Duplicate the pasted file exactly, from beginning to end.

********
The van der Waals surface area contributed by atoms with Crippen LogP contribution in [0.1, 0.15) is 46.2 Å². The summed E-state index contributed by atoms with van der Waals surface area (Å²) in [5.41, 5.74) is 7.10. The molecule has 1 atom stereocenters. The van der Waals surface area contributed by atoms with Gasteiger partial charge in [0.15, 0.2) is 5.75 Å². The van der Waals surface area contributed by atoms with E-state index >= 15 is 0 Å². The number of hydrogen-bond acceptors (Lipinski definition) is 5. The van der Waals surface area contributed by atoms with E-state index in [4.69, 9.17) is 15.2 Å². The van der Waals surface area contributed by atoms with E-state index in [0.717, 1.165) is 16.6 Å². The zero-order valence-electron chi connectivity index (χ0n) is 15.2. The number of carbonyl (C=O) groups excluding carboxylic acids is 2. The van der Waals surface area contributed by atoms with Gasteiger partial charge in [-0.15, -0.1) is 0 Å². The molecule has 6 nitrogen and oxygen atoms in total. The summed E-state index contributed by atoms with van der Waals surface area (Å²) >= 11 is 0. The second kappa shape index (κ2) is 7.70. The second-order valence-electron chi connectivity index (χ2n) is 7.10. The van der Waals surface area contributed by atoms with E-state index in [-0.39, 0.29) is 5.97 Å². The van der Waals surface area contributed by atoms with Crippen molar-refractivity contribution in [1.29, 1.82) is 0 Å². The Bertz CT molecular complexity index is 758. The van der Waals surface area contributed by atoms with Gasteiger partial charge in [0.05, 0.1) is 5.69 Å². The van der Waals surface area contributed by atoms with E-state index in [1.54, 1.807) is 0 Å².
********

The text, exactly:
The van der Waals surface area contributed by atoms with Crippen LogP contribution in [0.1, 0.15) is 46.2 Å². The summed E-state index contributed by atoms with van der Waals surface area (Å²) in [5.41, 5.74) is 7.10. The molecule has 1 atom stereocenters. The van der Waals surface area contributed by atoms with Gasteiger partial charge in [0.15, 0.2) is 5.75 Å². The van der Waals surface area contributed by atoms with E-state index >= 15 is 0 Å². The number of hydrogen-bond acceptors (Lipinski definition) is 5. The van der Waals surface area contributed by atoms with E-state index in [4.69, 9.17) is 15.2 Å². The van der Waals surface area contributed by atoms with E-state index in [0.717, 1.165) is 16.6 Å². The zero-order valence-electron chi connectivity index (χ0n) is 15.2. The number of carbonyl (C=O) groups excluding carboxylic acids is 2. The van der Waals surface area contributed by atoms with Gasteiger partial charge in [-0.15, -0.1) is 0 Å². The molecule has 6 nitrogen and oxygen atoms in total. The summed E-state index contributed by atoms with van der Waals surface area (Å²) >= 11 is 0. The second kappa shape index (κ2) is 7.70. The second-order valence-electron chi connectivity index (χ2n) is 7.10. The van der Waals surface area contributed by atoms with E-state index in [-0.39, 0.29) is 5.97 Å². The van der Waals surface area contributed by atoms with Crippen molar-refractivity contribution in [1.29, 1.82) is 0 Å². The Bertz CT molecular complexity index is 758. The van der Waals surface area contributed by atoms with Gasteiger partial charge in [0.05, 0.1) is 5.69 Å². The van der Waals surface area contributed by atoms with E-state index in [1.54, 1.807) is 0 Å².